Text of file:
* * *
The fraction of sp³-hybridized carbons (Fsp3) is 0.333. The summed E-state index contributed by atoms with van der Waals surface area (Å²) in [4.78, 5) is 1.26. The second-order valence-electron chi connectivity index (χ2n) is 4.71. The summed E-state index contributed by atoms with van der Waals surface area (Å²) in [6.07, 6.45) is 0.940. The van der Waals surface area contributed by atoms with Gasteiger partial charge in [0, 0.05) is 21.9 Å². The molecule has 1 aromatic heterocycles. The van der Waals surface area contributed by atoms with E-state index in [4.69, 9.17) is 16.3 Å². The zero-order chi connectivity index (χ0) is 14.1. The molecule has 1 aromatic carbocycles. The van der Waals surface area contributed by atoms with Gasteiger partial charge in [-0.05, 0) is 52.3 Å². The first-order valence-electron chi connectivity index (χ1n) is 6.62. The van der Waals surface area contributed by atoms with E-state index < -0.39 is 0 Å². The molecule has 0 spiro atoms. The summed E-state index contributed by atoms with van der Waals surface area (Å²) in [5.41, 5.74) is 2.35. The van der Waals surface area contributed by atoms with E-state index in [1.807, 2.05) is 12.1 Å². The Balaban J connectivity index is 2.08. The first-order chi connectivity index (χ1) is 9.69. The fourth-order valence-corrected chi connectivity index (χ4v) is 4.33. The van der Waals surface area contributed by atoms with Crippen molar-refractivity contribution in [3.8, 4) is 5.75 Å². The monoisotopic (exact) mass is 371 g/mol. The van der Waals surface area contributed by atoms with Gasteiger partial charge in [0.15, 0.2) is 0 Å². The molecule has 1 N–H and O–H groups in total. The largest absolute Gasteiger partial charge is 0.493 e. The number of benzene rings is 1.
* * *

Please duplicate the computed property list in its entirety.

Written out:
The fraction of sp³-hybridized carbons (Fsp3) is 0.333. The summed E-state index contributed by atoms with van der Waals surface area (Å²) in [4.78, 5) is 1.26. The second-order valence-electron chi connectivity index (χ2n) is 4.71. The summed E-state index contributed by atoms with van der Waals surface area (Å²) in [6.07, 6.45) is 0.940. The van der Waals surface area contributed by atoms with Gasteiger partial charge in [0, 0.05) is 21.9 Å². The molecule has 1 aromatic heterocycles. The van der Waals surface area contributed by atoms with E-state index in [4.69, 9.17) is 16.3 Å². The zero-order chi connectivity index (χ0) is 14.1. The molecule has 1 aromatic carbocycles. The van der Waals surface area contributed by atoms with Gasteiger partial charge in [-0.05, 0) is 52.3 Å². The first-order valence-electron chi connectivity index (χ1n) is 6.62. The van der Waals surface area contributed by atoms with E-state index < -0.39 is 0 Å². The molecule has 0 spiro atoms. The summed E-state index contributed by atoms with van der Waals surface area (Å²) in [5.41, 5.74) is 2.35. The van der Waals surface area contributed by atoms with E-state index in [1.807, 2.05) is 12.1 Å². The Balaban J connectivity index is 2.08. The first-order chi connectivity index (χ1) is 9.69. The fourth-order valence-corrected chi connectivity index (χ4v) is 4.33. The van der Waals surface area contributed by atoms with Crippen molar-refractivity contribution in [3.8, 4) is 5.75 Å². The monoisotopic (exact) mass is 371 g/mol. The van der Waals surface area contributed by atoms with Gasteiger partial charge in [0.15, 0.2) is 0 Å². The molecule has 1 N–H and O–H groups in total. The largest absolute Gasteiger partial charge is 0.493 e. The number of benzene rings is 1.